Periprosthetic fractures of the humerus are rare injuries. No large series exist, with most articles reporting only a few cases. [1],[2],[3],[4] A few classification schemes exist sharing the same principles of classifying the fracture according to the site of the fracture and stability of the fixation of the prosthesis. [1],[2],[3],[4]

A 40-year-old male with a four-part posterior fracture dislocation of the right shoulder had been managed with a cemented shoulder hemiarthroplasty. The functional result postoperatively was excellent, with a Constant score of 95. Four years after the index operation, the patient sustained a periprosthetic humeral fracture [Figure 1].

X-ray showed the fracture to be spiral with a large butterfly and centred around the tip of the prosthesis. This pattern was not described in the different classifications of periprosthetic humeral fractures to the best of our knowledge. The closest category that fits is B1 according to the classification of Worland et al., [4] which is a spiral fracture located around the stem with a stable prosthesis. The prosthesis was judged to be stable; therefore, the decision was to keep the prosthesis and fix the fracture.

After exposing the fracture posteriorly and securing the radial nerve, the distal fixation was performed first using three 4.5 mm AO cortical screws that were applied in a compression/lag mode to fix the large butterfly to the main distal fragment, converting the fracture to a two-part fracture. Next, the butterfly was secured to the main proximal fragment using a single double-stranded cerclage loop. The wound was closed in layers and a U-shaped slab was applied.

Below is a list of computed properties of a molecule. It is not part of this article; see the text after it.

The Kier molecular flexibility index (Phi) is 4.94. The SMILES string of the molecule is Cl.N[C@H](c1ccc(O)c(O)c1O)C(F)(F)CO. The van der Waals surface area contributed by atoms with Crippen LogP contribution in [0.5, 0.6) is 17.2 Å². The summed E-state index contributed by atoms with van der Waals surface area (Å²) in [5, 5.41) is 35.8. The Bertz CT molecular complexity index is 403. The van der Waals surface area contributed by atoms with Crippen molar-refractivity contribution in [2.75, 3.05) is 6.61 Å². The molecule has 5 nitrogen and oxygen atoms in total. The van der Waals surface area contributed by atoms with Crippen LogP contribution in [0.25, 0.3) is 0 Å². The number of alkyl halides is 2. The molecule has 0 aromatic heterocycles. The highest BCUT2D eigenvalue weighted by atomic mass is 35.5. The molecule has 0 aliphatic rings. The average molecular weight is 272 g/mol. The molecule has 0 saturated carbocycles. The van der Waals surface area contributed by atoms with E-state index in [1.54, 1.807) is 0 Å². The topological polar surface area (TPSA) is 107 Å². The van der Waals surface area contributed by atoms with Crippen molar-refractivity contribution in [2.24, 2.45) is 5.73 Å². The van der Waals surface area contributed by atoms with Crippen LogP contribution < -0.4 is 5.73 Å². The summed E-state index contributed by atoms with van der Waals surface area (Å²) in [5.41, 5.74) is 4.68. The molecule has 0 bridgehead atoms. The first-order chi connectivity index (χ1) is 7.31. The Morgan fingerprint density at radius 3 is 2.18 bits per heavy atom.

The patient was discharged the next day. At 4 weeks, the slab was removed and a control X-ray was obtained. Early callus was noted at the fracture site and the patient was instructed to perform assisted active mobilization of the elbow and shoulder.

X-ray obtained at 2 months showed union at the fracture site and, clinically, there was no pain and a good range of motion of both the shoulder and the elbow as well as good muscle power. At 2 years’ follow-up, the Constant score was 89 and the DASH score was 4. The patient was able to return to his work [Figure 2].

For such a fracture, it was definitely impossible to use any sort of screws around the prosthesis as the stem and cement filled the medullary cavity and the remaining cortex was too thin to provide purchase for any kind of screw. Therefore, a form of circumferential surface fixation was contemplated.

This mandated the use of the posterior approach to clearly visualize and protect the radial nerve. Plates such as Mennen and cable-plate systems were not available in our setting, and were also economically not feasible. The utilized form of minimal fixation kept the fragments bound together until healing occurred. A U-shaped plaster slab and a pouch arm sling minimized elbow shoulder movement.


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